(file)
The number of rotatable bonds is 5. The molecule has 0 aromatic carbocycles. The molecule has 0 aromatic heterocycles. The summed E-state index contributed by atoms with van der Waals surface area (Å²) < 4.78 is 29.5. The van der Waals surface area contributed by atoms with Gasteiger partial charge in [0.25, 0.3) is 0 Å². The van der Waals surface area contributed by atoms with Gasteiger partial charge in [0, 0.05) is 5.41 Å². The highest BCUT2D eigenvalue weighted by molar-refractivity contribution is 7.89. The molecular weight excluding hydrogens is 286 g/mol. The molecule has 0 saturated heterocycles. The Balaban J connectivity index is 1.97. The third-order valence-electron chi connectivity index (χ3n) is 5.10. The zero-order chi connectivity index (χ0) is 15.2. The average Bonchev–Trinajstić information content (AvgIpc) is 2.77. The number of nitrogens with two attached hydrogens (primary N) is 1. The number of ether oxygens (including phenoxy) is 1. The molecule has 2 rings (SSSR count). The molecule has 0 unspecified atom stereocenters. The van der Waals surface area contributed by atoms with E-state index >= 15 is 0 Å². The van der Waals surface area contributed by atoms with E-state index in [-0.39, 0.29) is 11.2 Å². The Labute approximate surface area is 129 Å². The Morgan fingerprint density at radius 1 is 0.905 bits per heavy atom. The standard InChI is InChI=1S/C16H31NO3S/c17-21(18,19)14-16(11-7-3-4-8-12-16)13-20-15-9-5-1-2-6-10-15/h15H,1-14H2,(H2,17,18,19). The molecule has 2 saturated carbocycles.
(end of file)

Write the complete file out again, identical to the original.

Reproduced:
The number of rotatable bonds is 5. The molecule has 0 aromatic carbocycles. The molecule has 0 aromatic heterocycles. The summed E-state index contributed by atoms with van der Waals surface area (Å²) < 4.78 is 29.5. The van der Waals surface area contributed by atoms with Gasteiger partial charge in [0.25, 0.3) is 0 Å². The van der Waals surface area contributed by atoms with Gasteiger partial charge in [0, 0.05) is 5.41 Å². The highest BCUT2D eigenvalue weighted by molar-refractivity contribution is 7.89. The molecular weight excluding hydrogens is 286 g/mol. The molecule has 0 saturated heterocycles. The Balaban J connectivity index is 1.97. The third-order valence-electron chi connectivity index (χ3n) is 5.10. The zero-order chi connectivity index (χ0) is 15.2. The average Bonchev–Trinajstić information content (AvgIpc) is 2.77. The number of nitrogens with two attached hydrogens (primary N) is 1. The number of ether oxygens (including phenoxy) is 1. The molecule has 2 rings (SSSR count). The molecule has 0 unspecified atom stereocenters. The van der Waals surface area contributed by atoms with E-state index >= 15 is 0 Å². The van der Waals surface area contributed by atoms with E-state index in [-0.39, 0.29) is 11.2 Å². The Labute approximate surface area is 129 Å². The Morgan fingerprint density at radius 1 is 0.905 bits per heavy atom. The standard InChI is InChI=1S/C16H31NO3S/c17-21(18,19)14-16(11-7-3-4-8-12-16)13-20-15-9-5-1-2-6-10-15/h15H,1-14H2,(H2,17,18,19). The molecule has 2 saturated carbocycles.